Last week eBay introduced Managed Delivery, a fulfillment service not unlike Fulfillment by Amazon (FBA), enabling sellers to store, pack and ship their products through logistics partners managed by eBay. The service is launching in 2020, beginning in the US.
eBay is not planning to build its warehouse network like Amazon, however. “The one thing I don’t think we need to do is deploy large amounts of capital to build the warehouse strategy,” said Devin Wenig, CEO of eBay. Instead, the company is building a network of third-party logistics providers (3PLs) to do the heavy lifting. For over a decade Amazon has been spending more than $10 billion a year on fulfillment and transportation capabilities, putting their competition - including eBay - hundreds of billions of dollars late. eBay’s idea is to use the collective volume and data of its sellers, as well as technology, to get closer to FBA capabilities without spending significant capital.
There are close to a billion product listings on eBay; however, most don’t offer two-day delivery, the target shipping speed Amazon, Walmart, and other online retailers are setting. Roughly 1% of products for sale on eBay are available with two-day delivery, despite eBay launching the Guaranteed Delivery program in September 2017. Guaranteed Delivery was launched to incentivize sellers to offer fast shipping by allowing buyers to only look for those. It was meant to be a feedback loop passively forcing sellers to adjust as more buyers chose to look for fast shipping. Like on Amazon, where over the years more sellers started using FBA because it meant shoppers with a Prime membership would prefer to buy from them.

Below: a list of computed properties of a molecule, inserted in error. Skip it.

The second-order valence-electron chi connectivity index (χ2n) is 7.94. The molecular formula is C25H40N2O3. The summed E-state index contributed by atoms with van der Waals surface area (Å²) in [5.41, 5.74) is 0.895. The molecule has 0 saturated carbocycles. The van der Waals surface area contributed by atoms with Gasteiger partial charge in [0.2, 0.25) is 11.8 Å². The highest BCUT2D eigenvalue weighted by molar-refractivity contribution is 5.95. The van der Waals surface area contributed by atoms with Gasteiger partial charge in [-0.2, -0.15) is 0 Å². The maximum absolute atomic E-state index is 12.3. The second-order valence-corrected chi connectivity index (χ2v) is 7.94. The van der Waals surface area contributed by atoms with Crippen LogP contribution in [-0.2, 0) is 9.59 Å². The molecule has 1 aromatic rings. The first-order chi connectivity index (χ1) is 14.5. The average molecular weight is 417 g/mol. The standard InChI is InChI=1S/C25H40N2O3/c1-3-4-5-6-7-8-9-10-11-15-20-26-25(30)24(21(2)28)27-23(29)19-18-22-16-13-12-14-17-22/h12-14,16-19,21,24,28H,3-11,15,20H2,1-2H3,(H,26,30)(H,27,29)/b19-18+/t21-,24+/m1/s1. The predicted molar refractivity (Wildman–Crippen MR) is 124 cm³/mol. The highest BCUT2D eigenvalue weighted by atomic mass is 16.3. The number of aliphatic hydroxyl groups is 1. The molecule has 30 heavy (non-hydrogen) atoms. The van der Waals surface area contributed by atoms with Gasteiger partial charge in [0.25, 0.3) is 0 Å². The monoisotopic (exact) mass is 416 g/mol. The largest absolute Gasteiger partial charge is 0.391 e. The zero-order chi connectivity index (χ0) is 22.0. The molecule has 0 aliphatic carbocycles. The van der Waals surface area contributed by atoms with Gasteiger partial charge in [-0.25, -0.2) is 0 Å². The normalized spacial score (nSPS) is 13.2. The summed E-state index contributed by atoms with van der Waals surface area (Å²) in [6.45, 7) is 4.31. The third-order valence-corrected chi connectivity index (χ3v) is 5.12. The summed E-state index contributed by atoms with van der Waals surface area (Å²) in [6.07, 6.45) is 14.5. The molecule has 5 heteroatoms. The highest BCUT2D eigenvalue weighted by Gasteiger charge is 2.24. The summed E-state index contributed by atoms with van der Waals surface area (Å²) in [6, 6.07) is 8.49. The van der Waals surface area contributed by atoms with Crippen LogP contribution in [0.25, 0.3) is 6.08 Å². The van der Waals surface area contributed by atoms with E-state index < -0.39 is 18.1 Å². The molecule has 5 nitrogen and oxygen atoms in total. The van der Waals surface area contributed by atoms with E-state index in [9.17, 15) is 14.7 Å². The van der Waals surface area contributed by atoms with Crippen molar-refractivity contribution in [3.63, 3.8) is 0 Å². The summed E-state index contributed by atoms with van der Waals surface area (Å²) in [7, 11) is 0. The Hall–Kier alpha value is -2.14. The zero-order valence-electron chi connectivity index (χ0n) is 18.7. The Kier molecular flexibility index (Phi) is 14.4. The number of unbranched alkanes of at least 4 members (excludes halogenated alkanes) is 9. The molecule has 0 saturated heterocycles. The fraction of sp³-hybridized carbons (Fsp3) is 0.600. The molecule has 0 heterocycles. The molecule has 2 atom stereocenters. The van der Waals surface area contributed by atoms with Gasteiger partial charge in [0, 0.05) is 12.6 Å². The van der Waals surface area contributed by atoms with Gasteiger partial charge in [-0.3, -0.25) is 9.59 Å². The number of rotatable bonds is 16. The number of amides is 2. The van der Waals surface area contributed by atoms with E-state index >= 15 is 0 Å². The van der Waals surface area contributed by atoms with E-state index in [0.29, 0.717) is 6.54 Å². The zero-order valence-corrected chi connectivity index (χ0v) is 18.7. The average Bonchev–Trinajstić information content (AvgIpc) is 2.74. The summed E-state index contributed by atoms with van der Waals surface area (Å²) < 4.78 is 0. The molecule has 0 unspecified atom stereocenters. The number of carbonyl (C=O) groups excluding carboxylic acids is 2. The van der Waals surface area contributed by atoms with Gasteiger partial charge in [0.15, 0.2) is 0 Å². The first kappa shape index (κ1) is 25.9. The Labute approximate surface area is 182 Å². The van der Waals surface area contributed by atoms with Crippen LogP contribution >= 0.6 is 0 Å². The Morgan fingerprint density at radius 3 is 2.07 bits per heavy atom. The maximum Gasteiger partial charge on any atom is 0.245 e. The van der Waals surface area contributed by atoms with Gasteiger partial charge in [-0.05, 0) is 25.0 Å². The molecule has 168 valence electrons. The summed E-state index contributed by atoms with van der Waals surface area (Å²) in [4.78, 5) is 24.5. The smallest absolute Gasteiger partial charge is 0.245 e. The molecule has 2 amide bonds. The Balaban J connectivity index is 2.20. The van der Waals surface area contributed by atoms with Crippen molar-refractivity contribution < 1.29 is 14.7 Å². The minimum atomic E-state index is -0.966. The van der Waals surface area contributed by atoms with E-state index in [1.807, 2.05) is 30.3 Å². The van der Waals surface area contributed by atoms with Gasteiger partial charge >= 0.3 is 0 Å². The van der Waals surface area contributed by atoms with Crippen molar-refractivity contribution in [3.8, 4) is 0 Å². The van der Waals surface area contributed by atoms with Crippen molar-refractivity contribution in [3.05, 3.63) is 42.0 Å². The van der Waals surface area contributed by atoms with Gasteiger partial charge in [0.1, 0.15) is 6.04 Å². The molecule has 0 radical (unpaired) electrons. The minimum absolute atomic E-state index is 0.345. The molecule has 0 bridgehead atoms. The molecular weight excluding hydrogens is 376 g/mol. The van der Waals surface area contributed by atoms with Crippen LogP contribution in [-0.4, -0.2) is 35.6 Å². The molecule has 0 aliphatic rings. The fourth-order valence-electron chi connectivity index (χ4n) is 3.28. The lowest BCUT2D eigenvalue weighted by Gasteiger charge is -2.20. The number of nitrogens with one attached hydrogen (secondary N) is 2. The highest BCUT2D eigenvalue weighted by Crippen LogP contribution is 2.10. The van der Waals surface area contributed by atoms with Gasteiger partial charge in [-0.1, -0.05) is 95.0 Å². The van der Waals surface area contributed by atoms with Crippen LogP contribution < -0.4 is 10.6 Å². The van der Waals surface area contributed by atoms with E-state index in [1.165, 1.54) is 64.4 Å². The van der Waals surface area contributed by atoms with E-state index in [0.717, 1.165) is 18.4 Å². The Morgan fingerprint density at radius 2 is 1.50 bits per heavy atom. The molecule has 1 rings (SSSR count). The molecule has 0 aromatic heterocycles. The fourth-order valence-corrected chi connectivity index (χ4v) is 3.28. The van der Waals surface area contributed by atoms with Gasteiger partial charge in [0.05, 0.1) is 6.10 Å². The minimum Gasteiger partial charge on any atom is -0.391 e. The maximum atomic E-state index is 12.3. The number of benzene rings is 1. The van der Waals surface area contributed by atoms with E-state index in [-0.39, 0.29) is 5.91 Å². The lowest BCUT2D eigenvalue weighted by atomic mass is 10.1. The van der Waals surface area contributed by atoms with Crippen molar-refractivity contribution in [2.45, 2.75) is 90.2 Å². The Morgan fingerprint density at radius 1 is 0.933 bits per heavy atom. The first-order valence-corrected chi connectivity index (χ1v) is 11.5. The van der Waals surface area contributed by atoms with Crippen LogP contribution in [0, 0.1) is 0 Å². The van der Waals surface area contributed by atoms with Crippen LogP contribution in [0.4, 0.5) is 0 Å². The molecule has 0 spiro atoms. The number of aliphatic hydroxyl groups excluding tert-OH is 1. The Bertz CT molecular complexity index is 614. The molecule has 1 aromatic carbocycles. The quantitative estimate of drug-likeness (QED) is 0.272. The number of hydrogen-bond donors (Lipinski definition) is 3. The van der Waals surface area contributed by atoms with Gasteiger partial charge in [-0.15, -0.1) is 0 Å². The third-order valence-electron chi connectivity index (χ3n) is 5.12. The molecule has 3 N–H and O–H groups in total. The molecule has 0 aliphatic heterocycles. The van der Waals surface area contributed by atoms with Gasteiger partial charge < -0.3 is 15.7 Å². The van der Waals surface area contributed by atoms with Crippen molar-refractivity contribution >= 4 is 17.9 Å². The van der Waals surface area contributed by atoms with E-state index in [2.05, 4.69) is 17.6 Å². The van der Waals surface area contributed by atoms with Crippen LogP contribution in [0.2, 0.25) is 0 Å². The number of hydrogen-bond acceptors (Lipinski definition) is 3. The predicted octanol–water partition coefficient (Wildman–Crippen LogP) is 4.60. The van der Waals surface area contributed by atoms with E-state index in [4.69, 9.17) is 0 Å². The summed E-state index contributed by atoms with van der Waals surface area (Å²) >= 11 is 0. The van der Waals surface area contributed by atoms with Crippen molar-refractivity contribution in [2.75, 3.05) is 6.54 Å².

Orders shipped by the new eBay service will come in eBay branded packaging. Branded packaging is meant to promote eBay’s brand, but it can become a roadblock. Most marketplaces do not allow competing branded boxes; for example, Walmart marketplace doesn’t permit sellers using FBA for Walmart orders because they would come in Amazon-branded boxes. Thus Walmart won’t allow eBay packaging either, forcing sellers to use at least three separate services for Amazon, Walmart, eBay and other marketplaces they sell on. Most sellers sell on multiple marketplaces, and managing inventory is a non-trivial task.
“It doesn’t seem appealing to me to add an enormous burden of having another inventory somewhere other than Amazon just to be able to sell 10% more than we currently sell on Amazon,” one seller said. eBay’s fulfillment service is not a competitor to FBA, but instead, an additional service sellers will want use to achieve fast shipping on other marketplaces as well as eBay.
Prime members looking for Prime-enabled products and the Buy Box algorithm prioritizing sellers using FBA is what drove Amazon sellers to offload inventory to Amazon. Fulfillment by Amazon is not a warehouse service sellers use to save on shipping. Instead, it is a fundamental piece of the Amazon ecosystem, allowing the company to own the entire experience from a shopper perspective; it makes the marketplace invisible. Replicating what drove sellers to use FBA is the hardest challenge eBay will have to solve.